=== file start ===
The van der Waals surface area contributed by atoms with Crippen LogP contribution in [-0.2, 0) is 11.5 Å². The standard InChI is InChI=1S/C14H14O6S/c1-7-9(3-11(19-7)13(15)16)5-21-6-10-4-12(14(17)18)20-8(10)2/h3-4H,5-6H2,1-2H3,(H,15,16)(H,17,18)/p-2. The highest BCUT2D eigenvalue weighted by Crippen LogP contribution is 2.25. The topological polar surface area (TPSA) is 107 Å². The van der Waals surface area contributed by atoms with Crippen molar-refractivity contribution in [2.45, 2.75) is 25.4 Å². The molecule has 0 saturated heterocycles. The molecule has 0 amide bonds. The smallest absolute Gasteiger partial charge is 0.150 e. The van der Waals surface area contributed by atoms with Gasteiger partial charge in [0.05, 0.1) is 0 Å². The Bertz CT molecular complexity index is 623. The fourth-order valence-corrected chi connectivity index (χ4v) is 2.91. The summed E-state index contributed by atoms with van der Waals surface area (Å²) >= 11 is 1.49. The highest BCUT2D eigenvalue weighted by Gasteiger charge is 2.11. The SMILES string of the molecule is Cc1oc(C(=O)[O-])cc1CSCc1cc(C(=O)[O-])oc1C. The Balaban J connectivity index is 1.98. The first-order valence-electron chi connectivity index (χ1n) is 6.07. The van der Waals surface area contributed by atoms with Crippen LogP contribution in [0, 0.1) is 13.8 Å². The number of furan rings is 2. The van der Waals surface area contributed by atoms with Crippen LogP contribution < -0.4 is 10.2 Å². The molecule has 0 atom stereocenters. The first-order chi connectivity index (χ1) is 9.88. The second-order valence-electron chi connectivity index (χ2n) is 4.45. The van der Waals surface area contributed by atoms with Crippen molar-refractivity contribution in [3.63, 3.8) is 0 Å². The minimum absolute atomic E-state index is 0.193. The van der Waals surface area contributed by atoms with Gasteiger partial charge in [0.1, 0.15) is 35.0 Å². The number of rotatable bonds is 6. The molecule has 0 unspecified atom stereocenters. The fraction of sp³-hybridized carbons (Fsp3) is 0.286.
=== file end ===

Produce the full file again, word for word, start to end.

The van der Waals surface area contributed by atoms with Crippen LogP contribution in [-0.2, 0) is 11.5 Å². The standard InChI is InChI=1S/C14H14O6S/c1-7-9(3-11(19-7)13(15)16)5-21-6-10-4-12(14(17)18)20-8(10)2/h3-4H,5-6H2,1-2H3,(H,15,16)(H,17,18)/p-2. The highest BCUT2D eigenvalue weighted by Crippen LogP contribution is 2.25. The topological polar surface area (TPSA) is 107 Å². The van der Waals surface area contributed by atoms with Crippen molar-refractivity contribution in [2.45, 2.75) is 25.4 Å². The molecule has 0 saturated heterocycles. The molecule has 0 amide bonds. The smallest absolute Gasteiger partial charge is 0.150 e. The van der Waals surface area contributed by atoms with Gasteiger partial charge in [0.05, 0.1) is 0 Å². The Bertz CT molecular complexity index is 623. The fourth-order valence-corrected chi connectivity index (χ4v) is 2.91. The summed E-state index contributed by atoms with van der Waals surface area (Å²) >= 11 is 1.49. The highest BCUT2D eigenvalue weighted by Gasteiger charge is 2.11. The SMILES string of the molecule is Cc1oc(C(=O)[O-])cc1CSCc1cc(C(=O)[O-])oc1C. The Balaban J connectivity index is 1.98. The first-order valence-electron chi connectivity index (χ1n) is 6.07. The van der Waals surface area contributed by atoms with Crippen LogP contribution in [0, 0.1) is 13.8 Å². The number of furan rings is 2. The van der Waals surface area contributed by atoms with Crippen LogP contribution < -0.4 is 10.2 Å². The molecule has 0 atom stereocenters. The first-order chi connectivity index (χ1) is 9.88. The second-order valence-electron chi connectivity index (χ2n) is 4.45. The van der Waals surface area contributed by atoms with Crippen molar-refractivity contribution in [3.63, 3.8) is 0 Å². The minimum absolute atomic E-state index is 0.193. The van der Waals surface area contributed by atoms with Gasteiger partial charge in [0.1, 0.15) is 35.0 Å². The number of rotatable bonds is 6. The molecule has 0 unspecified atom stereocenters. The fraction of sp³-hybridized carbons (Fsp3) is 0.286.